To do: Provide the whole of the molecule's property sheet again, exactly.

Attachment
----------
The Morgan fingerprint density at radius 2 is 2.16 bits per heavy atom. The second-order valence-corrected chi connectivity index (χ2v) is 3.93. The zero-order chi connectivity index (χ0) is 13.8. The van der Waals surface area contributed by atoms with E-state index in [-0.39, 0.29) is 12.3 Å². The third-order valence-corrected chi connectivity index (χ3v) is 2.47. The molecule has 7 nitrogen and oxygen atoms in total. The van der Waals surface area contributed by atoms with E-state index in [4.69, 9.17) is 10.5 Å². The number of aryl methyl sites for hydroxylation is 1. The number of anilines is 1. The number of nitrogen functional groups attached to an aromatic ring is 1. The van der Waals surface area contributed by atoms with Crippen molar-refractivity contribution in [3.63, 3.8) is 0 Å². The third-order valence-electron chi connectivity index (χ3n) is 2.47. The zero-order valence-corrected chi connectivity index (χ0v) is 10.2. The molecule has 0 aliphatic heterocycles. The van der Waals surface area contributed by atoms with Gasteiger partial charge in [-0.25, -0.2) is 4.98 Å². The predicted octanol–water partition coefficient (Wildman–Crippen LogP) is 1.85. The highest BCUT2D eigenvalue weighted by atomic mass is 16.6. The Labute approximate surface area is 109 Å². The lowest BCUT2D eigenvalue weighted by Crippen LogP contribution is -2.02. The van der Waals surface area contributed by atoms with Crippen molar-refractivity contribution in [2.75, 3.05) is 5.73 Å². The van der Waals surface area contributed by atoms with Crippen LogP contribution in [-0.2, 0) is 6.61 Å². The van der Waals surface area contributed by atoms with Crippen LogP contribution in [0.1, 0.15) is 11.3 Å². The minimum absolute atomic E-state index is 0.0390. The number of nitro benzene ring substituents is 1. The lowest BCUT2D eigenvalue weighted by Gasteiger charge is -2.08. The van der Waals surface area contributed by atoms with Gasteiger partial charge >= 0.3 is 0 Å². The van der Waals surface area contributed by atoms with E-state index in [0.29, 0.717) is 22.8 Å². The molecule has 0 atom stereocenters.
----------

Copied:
The Morgan fingerprint density at radius 2 is 2.16 bits per heavy atom. The second-order valence-corrected chi connectivity index (χ2v) is 3.93. The zero-order chi connectivity index (χ0) is 13.8. The van der Waals surface area contributed by atoms with E-state index in [-0.39, 0.29) is 12.3 Å². The third-order valence-corrected chi connectivity index (χ3v) is 2.47. The molecule has 7 nitrogen and oxygen atoms in total. The van der Waals surface area contributed by atoms with E-state index in [4.69, 9.17) is 10.5 Å². The number of aryl methyl sites for hydroxylation is 1. The number of anilines is 1. The number of nitrogen functional groups attached to an aromatic ring is 1. The van der Waals surface area contributed by atoms with Crippen molar-refractivity contribution in [3.63, 3.8) is 0 Å². The third-order valence-electron chi connectivity index (χ3n) is 2.47. The zero-order valence-corrected chi connectivity index (χ0v) is 10.2. The molecule has 0 aliphatic heterocycles. The van der Waals surface area contributed by atoms with Gasteiger partial charge in [-0.25, -0.2) is 4.98 Å². The predicted octanol–water partition coefficient (Wildman–Crippen LogP) is 1.85. The highest BCUT2D eigenvalue weighted by atomic mass is 16.6. The Labute approximate surface area is 109 Å². The lowest BCUT2D eigenvalue weighted by Crippen LogP contribution is -2.02. The van der Waals surface area contributed by atoms with Crippen molar-refractivity contribution in [2.75, 3.05) is 5.73 Å². The van der Waals surface area contributed by atoms with Crippen LogP contribution in [-0.2, 0) is 6.61 Å². The van der Waals surface area contributed by atoms with Crippen LogP contribution in [0.1, 0.15) is 11.3 Å². The minimum absolute atomic E-state index is 0.0390. The number of nitro benzene ring substituents is 1. The lowest BCUT2D eigenvalue weighted by Gasteiger charge is -2.08. The van der Waals surface area contributed by atoms with Gasteiger partial charge >= 0.3 is 0 Å². The van der Waals surface area contributed by atoms with E-state index in [0.29, 0.717) is 22.8 Å². The molecule has 0 atom stereocenters.